Aviation expert Alex Martinez Rivera analyzes the odd relationship between the positive upswing of US airline passengers versus the fact that the COVID–counts are going up. He is also questioning whether or not we have reached the the peak of flying while the COVID-pandemic is still creating a serious dilemma for the airlines:
The US airline passenger count continues to regain its lost terrain. At the same time, COVID cases continue to rise! Have we reached the peak of passenger counts until the vaccine can be had?
Airline passengers flying versus COVID-19 counts
US airlines are starting to receive notices of downsizing, the 737 MAX is on track to return to flying, and passenger counts continue to climb.
If it weren’t because of COVID-19, I would say that the statement was an oxymoronic one as higher passenger counts account for a more stable industry.
But, during the”heap” of this unusual travel season, the tea leaves are going in the wrong direction.
Unusual Travel Season
This travel season, the country’s reactions to the COVID crisis are as varied as the rainbow. Asia and Europe took their time on closing their airspace with good reasons. The US, however, first closed overseas traffic from Asia only to a handful of airports.
As explorers and travelers learned, there are many infinite combinations to get out of Europe to the US. Unless you were in a European hotspot, traveling still wasn’t such a worry. Flyers could easily move around these hot spots.
It required more stopovers, but it wasn’t a reality until Italy fell in a long line of dominos.
However, maintaining the link became the Achilles heel for the aviation industry in the US, especially to Europe.
Passenger counts decreased to close to 85,000 passengers at one time, and airports became ghost facilities. The counts are now up to 600,000.
Asia and Europe open while the US isn’t able to access any destinations yet
Diplomats around the world are scratching their heads on what course the U.S. is taking. Many countries decided to continue their plans of reopening without Americans in mind.
In Pre-COVID times having a US passport meant access to the most significant countries in the world. The US passport is now a liability for many. Even some jurisdictions within the US have become a liability for travelers. Many are asking the FAA to restrict flights from areas of a high percentage of infection.
If we as a society can’t travel, the question becomes, when are we going to hit the wall?
Has the United States seen its apex (peak) in passenger numbers?
Even though it becomes a complicated question, I can safely say yes, although short term we are going to see higher numbers.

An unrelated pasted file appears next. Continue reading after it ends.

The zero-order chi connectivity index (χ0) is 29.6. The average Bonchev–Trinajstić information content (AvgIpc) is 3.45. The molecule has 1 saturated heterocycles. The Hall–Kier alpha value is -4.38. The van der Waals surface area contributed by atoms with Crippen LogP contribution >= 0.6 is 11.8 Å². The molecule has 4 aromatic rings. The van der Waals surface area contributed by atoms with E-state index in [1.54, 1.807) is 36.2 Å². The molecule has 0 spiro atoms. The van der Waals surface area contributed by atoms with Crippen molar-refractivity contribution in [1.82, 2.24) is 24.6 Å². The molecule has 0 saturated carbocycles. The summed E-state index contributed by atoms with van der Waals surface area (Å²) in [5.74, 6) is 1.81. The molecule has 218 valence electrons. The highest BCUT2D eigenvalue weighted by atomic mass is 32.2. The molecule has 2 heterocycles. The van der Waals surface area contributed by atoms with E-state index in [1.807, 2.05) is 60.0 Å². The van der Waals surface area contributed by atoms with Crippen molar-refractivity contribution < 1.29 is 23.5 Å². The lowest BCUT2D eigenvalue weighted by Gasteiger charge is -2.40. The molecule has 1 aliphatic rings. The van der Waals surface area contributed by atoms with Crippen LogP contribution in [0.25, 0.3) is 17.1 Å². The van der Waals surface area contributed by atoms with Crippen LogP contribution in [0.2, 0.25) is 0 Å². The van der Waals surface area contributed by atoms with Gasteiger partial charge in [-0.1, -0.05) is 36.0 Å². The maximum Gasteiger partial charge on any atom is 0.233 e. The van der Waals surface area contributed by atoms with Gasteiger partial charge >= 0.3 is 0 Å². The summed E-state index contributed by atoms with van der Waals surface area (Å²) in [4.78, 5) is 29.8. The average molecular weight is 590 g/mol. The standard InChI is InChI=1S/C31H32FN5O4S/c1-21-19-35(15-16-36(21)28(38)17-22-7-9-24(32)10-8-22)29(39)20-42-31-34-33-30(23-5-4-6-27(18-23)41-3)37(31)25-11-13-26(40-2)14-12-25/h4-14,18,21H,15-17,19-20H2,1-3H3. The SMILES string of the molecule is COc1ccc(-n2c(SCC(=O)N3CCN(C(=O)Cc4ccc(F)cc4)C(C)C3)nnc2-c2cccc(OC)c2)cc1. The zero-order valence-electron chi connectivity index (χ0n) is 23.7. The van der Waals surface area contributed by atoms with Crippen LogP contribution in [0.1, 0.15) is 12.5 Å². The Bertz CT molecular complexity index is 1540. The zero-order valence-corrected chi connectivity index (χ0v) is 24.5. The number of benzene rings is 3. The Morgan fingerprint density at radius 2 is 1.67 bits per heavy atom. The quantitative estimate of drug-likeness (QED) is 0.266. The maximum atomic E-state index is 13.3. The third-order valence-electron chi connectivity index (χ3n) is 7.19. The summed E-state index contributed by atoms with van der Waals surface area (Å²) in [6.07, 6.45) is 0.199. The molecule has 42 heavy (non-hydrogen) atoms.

Let’s remember that many jurisdictions have canceled the 4th of July fireworks by trying to avoid a multitude of people gathering. The psychology of people is to “forget” what happened, so “let’s enjoy life a bit.”
That overconfidence becomes our downfall as Master Yoda would say. This is a zero-sum game, if followed, takes us out of contention to travel in Europe and Asia.
Most of South America still have their airports closed. Where could US tourists run?
I’m closely watching the Caribbean. Depending on what happens there, since there hasn’t been a US ban there, higher COVID-cases could exist. Places like the Dominican Republic, Jamaica, Puerto Rico, and USVI are places to watch.
A shortened season for the Caribbean?
Depending on what happens with the Caribbean, it can become a shortened travel season, even though the Centers for Disease Prevention says that the sun is the best anti-microbe treatment. A multitude of people present in a delayed spring break-setting can be a deadly combination.
Also, the second wave could come in October to the northern half of the US if the temperatures fall as suspected.
There are indications that the Southern Hemisphere is now running its course.
If the vaccine is delayed that would give serious doubt to returning to daily life. It would place everything on hold until next year, making life difficult for airlines and other industries and life in general.
Boeing 737 MAX return
If the re-certification of the 737 MAX occurs there would be more assets than passengers flying creating an excess supply of epic proportions.
Without pilots certified and taking early retirement bringing the MAX to active duty would be the greatest comeback for Boeing but the greatest setback for the airlines.
It can become a bumpy ride for the rest of the year
If any of these elements materialized or a combination of those, then I’ll expect the 4th quarter or the 1st quarter of next year on the backdrop of this year 2nd second quarter for the airlines
I can see having the airlines to ask for a second loan to Congress. This despite furloughs, early retirements, government guarantees, and provisions to maintain a certain number of employees. Certainly a gamble for the airline industry.
It all hinges on temperature, health safety, and economic footing. It’s a high bar for the airlines compared to having a passenger aircraft takeoff at 30-35 degrees when typically it is 15 degrees.
Do you agree on the well-researched points about how airline passengers and COVID-counts both play a direct role in how air travel is being affected by the coronavirus? You can contact investigative aviation journalist Alex Martinez Rivera directly here.
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